Charles Graves is a futuristic Saul persecuting the Church in this dystopian thriller. But unlike the Biblical account of Saul, Schooley gives us a more 3-dimensional look at Charles. Charles is more than the master of disguises; the ghost chasing those who follow Christ. Charles is a man facing demons of his own: demons of his past, demons of his present, and the ever-present Dark Man who is forever inside his head. The world tends to see Charles as a man with a mission, when, in fact, all of Charles’ life is confusion. Julia, Charles” love interest, is also a well-developed character. She too, has her demons, though we know less about how they got there. But since this is really Charles’ stories, it’s enough to know she has the scar without knowing more about them. Julia fights a constant battle between her love for Charles and the safest course of action. Cotton Graves is rather 2-dimensional, but I think that is intentional as that is how Charles sees him. It is only towards the end that the reader discovers along with Charles that there is a lot more to Cotton Graves than just the self-serving, shallow politician. Schooley could have done a little more development with the characters of Cleveland and Farris. Our introduction to Cleveland shows us a man wallowing in despair and gives some depth to his character, but the rest of the book he tends to be just too good all the time. Farris on the other hand, is a little too evil. He has some brief moments of doubt that save him from being completely 2-dimentional, but I would have liked to see at least one small redeeming quality in him. A frequent complaint about Christian fiction, is that the endings are always too perfect, too easy. Everything always works out exactly the way the hero wanted it to. Real life isn’t like that, even the Christian life, or perhaps, especially the Christian life. Schooley did not give us the too perfect ending. Instead, we get an ending that is both tragic and triumphant. Charles wins the eternal victory but falls short of winning all of his earthly battles.
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Review 3 for The Dark Man
Date:October 11, 2010
This was not a perfect book. Interior monologue dizzied me, morphing into hard-to-follow interior dialogue. A dearth of contractions made the actual dialogue seem stilted in some places. A few scenes were improbable; others strangely saccharine.
I loved it.
Despite its flaws, despite its glitches, despite even the format in which I read the book (PDF), this book captivated me. Charles, Julia, Cleveland, Cotton—even Fah-reese—were vivid and believable characters. I suppose this was partly because of their internal conversations. The realism that the dark men (and woman) lent to their respective characters more than compensated for the clunky nature of the back and forth.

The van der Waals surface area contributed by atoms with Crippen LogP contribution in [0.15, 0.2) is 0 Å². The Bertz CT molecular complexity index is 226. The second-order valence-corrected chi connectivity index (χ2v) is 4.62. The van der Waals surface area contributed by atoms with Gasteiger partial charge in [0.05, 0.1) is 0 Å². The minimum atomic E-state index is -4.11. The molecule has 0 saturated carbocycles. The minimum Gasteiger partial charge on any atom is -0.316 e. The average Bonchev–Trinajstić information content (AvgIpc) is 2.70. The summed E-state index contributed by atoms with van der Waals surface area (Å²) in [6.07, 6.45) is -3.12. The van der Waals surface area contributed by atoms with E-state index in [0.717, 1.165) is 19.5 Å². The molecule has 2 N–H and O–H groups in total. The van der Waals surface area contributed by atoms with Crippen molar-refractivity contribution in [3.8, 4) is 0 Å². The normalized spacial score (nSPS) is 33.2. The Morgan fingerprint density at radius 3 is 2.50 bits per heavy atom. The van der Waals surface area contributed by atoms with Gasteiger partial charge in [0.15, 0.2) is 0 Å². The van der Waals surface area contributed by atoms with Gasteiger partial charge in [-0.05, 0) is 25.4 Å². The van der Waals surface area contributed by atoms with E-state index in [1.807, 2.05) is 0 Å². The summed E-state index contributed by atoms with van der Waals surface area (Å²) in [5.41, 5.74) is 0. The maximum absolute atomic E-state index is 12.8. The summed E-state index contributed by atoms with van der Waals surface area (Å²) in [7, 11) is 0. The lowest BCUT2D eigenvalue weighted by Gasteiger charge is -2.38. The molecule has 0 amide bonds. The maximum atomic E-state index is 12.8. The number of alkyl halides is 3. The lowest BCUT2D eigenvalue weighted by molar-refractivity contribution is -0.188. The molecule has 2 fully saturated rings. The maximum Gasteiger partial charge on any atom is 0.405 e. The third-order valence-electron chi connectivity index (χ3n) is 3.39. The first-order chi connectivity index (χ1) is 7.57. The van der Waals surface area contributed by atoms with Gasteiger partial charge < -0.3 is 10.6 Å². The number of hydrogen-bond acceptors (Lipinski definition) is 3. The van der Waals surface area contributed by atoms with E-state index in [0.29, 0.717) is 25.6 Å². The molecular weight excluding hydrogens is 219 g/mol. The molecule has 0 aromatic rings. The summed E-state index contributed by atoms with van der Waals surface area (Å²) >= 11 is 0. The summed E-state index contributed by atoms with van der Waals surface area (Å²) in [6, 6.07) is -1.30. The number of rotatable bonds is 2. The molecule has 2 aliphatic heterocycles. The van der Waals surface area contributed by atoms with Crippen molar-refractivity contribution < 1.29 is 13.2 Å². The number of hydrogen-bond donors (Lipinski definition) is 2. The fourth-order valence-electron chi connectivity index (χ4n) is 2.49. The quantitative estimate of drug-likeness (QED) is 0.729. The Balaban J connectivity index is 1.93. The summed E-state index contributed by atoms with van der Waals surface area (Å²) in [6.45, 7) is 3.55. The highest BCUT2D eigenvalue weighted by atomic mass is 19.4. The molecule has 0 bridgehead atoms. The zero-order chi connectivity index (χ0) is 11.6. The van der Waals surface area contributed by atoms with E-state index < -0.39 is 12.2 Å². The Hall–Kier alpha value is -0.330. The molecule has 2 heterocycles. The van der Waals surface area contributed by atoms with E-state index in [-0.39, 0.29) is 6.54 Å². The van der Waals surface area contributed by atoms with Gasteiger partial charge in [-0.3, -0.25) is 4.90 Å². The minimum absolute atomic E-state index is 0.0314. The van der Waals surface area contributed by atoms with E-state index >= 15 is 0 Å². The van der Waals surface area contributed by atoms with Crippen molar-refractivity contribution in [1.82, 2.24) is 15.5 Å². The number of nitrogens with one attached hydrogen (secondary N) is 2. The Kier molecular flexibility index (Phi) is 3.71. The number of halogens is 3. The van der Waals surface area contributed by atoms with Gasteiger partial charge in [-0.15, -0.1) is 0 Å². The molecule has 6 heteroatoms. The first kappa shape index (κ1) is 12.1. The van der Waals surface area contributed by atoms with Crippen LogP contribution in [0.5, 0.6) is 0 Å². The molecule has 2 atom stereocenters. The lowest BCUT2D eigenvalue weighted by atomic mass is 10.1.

The relationship between Charles and Julia made the book come alive. After the somewhat contrived conversion scene, the book zoomed along to a highly emotional climax that left me feeling bittersweet. In the end, Charles’s love for Julia, for Cleveland, and for his father made me forgive all of The Dark Man’s faults. Another winner from Marcher Lord Press.
In this near-future psychological thriller, undercover agent Charles Graves is working to bring down the last remnants of Christians in Texas. Charles is capable of the ultimate disguises, like the kind that Tom Cruise uses in the Mission Impossible movies. Charles assignment: bring down Reverend James Cleveland, the one remaining influential Christian leader in the US.Just before Charles can arrest Cleveland, he hears Gods voice through the Reverends message. Charles surrenders his heart to God right there and goes awol. Now Charles is working against his former colleagues, including his own father. Charles dark past continues to haunt him in the form of a wooden puzzle from his childhood. This dark man argues with Charles, urging him to look out for Charles and Charles alone. As Charles tries to serve his new God, he must continually stand up to the dark man of his past.I thought this book was excellent! It started out with a fascinating slow-pace that, for some reason, reminded me of when I read 1984. I think it was the way Schooley created his future world. It was as if anyone in the government could be watching you, waiting to arrest you for the smallest infraction.When Charles converts to Christianity, the story turns into a chase. Charles ex-comrades are seeking to bring him down, but Charles needs to rescue some people and avert a major disaster without being caught. I liked how everyone had a voice in their head, I thought it was an interesting way to look at how people struggle with decision making and temptation. This is a deep, thought-provoking novel and well worth a read.